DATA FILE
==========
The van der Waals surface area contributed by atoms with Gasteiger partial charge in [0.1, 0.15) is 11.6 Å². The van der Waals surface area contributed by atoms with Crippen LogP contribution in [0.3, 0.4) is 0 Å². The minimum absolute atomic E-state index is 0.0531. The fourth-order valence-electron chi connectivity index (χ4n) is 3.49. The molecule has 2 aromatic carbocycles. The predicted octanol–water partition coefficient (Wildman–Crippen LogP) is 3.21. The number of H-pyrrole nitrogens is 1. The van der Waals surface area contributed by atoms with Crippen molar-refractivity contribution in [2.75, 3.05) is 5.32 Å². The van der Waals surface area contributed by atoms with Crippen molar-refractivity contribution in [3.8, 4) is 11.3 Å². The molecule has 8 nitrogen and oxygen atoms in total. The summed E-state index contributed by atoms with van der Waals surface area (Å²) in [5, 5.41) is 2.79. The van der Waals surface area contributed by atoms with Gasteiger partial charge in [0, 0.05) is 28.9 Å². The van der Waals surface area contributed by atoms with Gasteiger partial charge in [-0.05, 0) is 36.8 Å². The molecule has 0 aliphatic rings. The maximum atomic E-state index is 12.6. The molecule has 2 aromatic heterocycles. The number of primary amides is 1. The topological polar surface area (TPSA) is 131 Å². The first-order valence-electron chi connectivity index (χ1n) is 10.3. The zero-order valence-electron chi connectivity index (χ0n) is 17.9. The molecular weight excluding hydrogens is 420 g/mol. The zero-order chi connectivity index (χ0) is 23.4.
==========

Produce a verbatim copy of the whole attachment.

The van der Waals surface area contributed by atoms with Gasteiger partial charge in [0.1, 0.15) is 11.6 Å². The van der Waals surface area contributed by atoms with Crippen LogP contribution in [0.3, 0.4) is 0 Å². The minimum absolute atomic E-state index is 0.0531. The fourth-order valence-electron chi connectivity index (χ4n) is 3.49. The molecule has 2 aromatic carbocycles. The predicted octanol–water partition coefficient (Wildman–Crippen LogP) is 3.21. The number of H-pyrrole nitrogens is 1. The van der Waals surface area contributed by atoms with Crippen molar-refractivity contribution in [2.75, 3.05) is 5.32 Å². The van der Waals surface area contributed by atoms with Crippen molar-refractivity contribution in [3.8, 4) is 11.3 Å². The molecule has 8 nitrogen and oxygen atoms in total. The summed E-state index contributed by atoms with van der Waals surface area (Å²) in [5, 5.41) is 2.79. The van der Waals surface area contributed by atoms with Gasteiger partial charge in [0, 0.05) is 28.9 Å². The van der Waals surface area contributed by atoms with Gasteiger partial charge in [-0.05, 0) is 36.8 Å². The molecule has 0 aliphatic rings. The maximum atomic E-state index is 12.6. The molecule has 2 aromatic heterocycles. The number of primary amides is 1. The topological polar surface area (TPSA) is 131 Å². The first-order valence-electron chi connectivity index (χ1n) is 10.3. The zero-order valence-electron chi connectivity index (χ0n) is 17.9. The molecular weight excluding hydrogens is 420 g/mol. The zero-order chi connectivity index (χ0) is 23.4.